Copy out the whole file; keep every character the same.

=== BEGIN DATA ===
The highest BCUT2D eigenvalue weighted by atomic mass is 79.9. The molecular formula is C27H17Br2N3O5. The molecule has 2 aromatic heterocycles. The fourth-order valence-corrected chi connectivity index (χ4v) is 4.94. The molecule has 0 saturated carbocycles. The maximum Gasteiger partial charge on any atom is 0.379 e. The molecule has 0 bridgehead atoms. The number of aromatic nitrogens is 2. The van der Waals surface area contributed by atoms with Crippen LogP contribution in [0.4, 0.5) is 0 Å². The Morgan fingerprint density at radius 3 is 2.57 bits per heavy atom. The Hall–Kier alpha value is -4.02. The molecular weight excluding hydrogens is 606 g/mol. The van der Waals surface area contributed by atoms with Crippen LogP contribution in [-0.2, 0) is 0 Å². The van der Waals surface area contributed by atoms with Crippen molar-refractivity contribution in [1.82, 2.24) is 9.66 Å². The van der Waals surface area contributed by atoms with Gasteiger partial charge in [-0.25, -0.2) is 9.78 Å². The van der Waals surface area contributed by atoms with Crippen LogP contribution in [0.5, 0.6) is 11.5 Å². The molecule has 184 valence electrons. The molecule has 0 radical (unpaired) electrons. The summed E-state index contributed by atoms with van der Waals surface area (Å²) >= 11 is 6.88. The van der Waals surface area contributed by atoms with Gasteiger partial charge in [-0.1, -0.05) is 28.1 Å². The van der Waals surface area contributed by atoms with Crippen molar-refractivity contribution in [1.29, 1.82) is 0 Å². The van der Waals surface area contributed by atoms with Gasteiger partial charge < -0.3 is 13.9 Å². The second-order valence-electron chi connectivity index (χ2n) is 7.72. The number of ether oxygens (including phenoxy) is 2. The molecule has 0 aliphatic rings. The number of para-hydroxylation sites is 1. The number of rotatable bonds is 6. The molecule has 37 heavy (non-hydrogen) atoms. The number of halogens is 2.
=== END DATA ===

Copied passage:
The highest BCUT2D eigenvalue weighted by atomic mass is 79.9. The molecular formula is C27H17Br2N3O5. The molecule has 2 aromatic heterocycles. The fourth-order valence-corrected chi connectivity index (χ4v) is 4.94. The molecule has 0 saturated carbocycles. The maximum Gasteiger partial charge on any atom is 0.379 e. The molecule has 0 bridgehead atoms. The number of aromatic nitrogens is 2. The van der Waals surface area contributed by atoms with Crippen LogP contribution in [0.4, 0.5) is 0 Å². The Morgan fingerprint density at radius 3 is 2.57 bits per heavy atom. The Hall–Kier alpha value is -4.02. The molecular weight excluding hydrogens is 606 g/mol. The van der Waals surface area contributed by atoms with Crippen LogP contribution in [-0.2, 0) is 0 Å². The van der Waals surface area contributed by atoms with Crippen molar-refractivity contribution in [1.82, 2.24) is 9.66 Å². The van der Waals surface area contributed by atoms with Gasteiger partial charge in [-0.25, -0.2) is 9.78 Å². The van der Waals surface area contributed by atoms with Crippen LogP contribution in [0.5, 0.6) is 11.5 Å². The molecule has 184 valence electrons. The molecule has 0 radical (unpaired) electrons. The summed E-state index contributed by atoms with van der Waals surface area (Å²) >= 11 is 6.88. The van der Waals surface area contributed by atoms with Gasteiger partial charge in [-0.1, -0.05) is 28.1 Å². The van der Waals surface area contributed by atoms with Crippen molar-refractivity contribution in [1.29, 1.82) is 0 Å². The van der Waals surface area contributed by atoms with Gasteiger partial charge < -0.3 is 13.9 Å². The second-order valence-electron chi connectivity index (χ2n) is 7.72. The number of ether oxygens (including phenoxy) is 2. The molecule has 0 aliphatic rings. The number of para-hydroxylation sites is 1. The number of rotatable bonds is 6. The molecule has 37 heavy (non-hydrogen) atoms. The number of halogens is 2.